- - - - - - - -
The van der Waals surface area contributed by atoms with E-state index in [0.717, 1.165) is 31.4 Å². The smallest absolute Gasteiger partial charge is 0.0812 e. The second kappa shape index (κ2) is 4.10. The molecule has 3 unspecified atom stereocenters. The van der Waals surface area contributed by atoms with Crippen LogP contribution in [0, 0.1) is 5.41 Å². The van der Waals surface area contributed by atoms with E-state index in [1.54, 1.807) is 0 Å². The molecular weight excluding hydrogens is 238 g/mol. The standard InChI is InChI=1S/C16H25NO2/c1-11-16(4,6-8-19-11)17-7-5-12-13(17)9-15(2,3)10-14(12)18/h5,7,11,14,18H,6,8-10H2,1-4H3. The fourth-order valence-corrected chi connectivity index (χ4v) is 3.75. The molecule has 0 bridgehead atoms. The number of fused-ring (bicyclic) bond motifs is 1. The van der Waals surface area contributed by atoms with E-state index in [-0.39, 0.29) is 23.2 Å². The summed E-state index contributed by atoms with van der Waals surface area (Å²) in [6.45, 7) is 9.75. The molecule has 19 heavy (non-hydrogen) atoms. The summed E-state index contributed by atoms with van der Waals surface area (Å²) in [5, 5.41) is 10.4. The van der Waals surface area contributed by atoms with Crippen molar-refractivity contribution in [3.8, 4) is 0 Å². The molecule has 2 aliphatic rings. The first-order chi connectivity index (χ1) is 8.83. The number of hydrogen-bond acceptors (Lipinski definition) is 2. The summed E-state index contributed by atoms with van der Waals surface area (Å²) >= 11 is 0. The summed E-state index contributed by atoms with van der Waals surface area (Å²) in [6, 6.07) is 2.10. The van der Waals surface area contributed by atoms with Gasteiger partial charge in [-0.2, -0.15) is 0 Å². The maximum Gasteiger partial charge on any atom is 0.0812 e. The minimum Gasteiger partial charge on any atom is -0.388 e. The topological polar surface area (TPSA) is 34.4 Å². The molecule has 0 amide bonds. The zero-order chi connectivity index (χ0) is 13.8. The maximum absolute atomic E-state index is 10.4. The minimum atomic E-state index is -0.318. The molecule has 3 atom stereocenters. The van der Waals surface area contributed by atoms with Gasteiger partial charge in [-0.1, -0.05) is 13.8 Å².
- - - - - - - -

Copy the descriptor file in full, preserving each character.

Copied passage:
The van der Waals surface area contributed by atoms with E-state index in [0.717, 1.165) is 31.4 Å². The smallest absolute Gasteiger partial charge is 0.0812 e. The second kappa shape index (κ2) is 4.10. The molecule has 3 unspecified atom stereocenters. The van der Waals surface area contributed by atoms with Crippen LogP contribution in [0, 0.1) is 5.41 Å². The van der Waals surface area contributed by atoms with E-state index in [1.54, 1.807) is 0 Å². The molecular weight excluding hydrogens is 238 g/mol. The standard InChI is InChI=1S/C16H25NO2/c1-11-16(4,6-8-19-11)17-7-5-12-13(17)9-15(2,3)10-14(12)18/h5,7,11,14,18H,6,8-10H2,1-4H3. The fourth-order valence-corrected chi connectivity index (χ4v) is 3.75. The molecule has 0 bridgehead atoms. The number of fused-ring (bicyclic) bond motifs is 1. The van der Waals surface area contributed by atoms with E-state index in [-0.39, 0.29) is 23.2 Å². The summed E-state index contributed by atoms with van der Waals surface area (Å²) in [6.45, 7) is 9.75. The molecule has 19 heavy (non-hydrogen) atoms. The summed E-state index contributed by atoms with van der Waals surface area (Å²) in [5, 5.41) is 10.4. The van der Waals surface area contributed by atoms with Crippen molar-refractivity contribution in [3.8, 4) is 0 Å². The molecule has 2 aliphatic rings. The first-order chi connectivity index (χ1) is 8.83. The number of hydrogen-bond acceptors (Lipinski definition) is 2. The summed E-state index contributed by atoms with van der Waals surface area (Å²) >= 11 is 0. The summed E-state index contributed by atoms with van der Waals surface area (Å²) in [6, 6.07) is 2.10. The van der Waals surface area contributed by atoms with Gasteiger partial charge in [-0.2, -0.15) is 0 Å². The maximum Gasteiger partial charge on any atom is 0.0812 e. The minimum Gasteiger partial charge on any atom is -0.388 e. The topological polar surface area (TPSA) is 34.4 Å². The molecule has 0 amide bonds. The zero-order chi connectivity index (χ0) is 13.8. The maximum absolute atomic E-state index is 10.4. The minimum atomic E-state index is -0.318. The molecule has 3 atom stereocenters. The van der Waals surface area contributed by atoms with Gasteiger partial charge in [-0.1, -0.05) is 13.8 Å².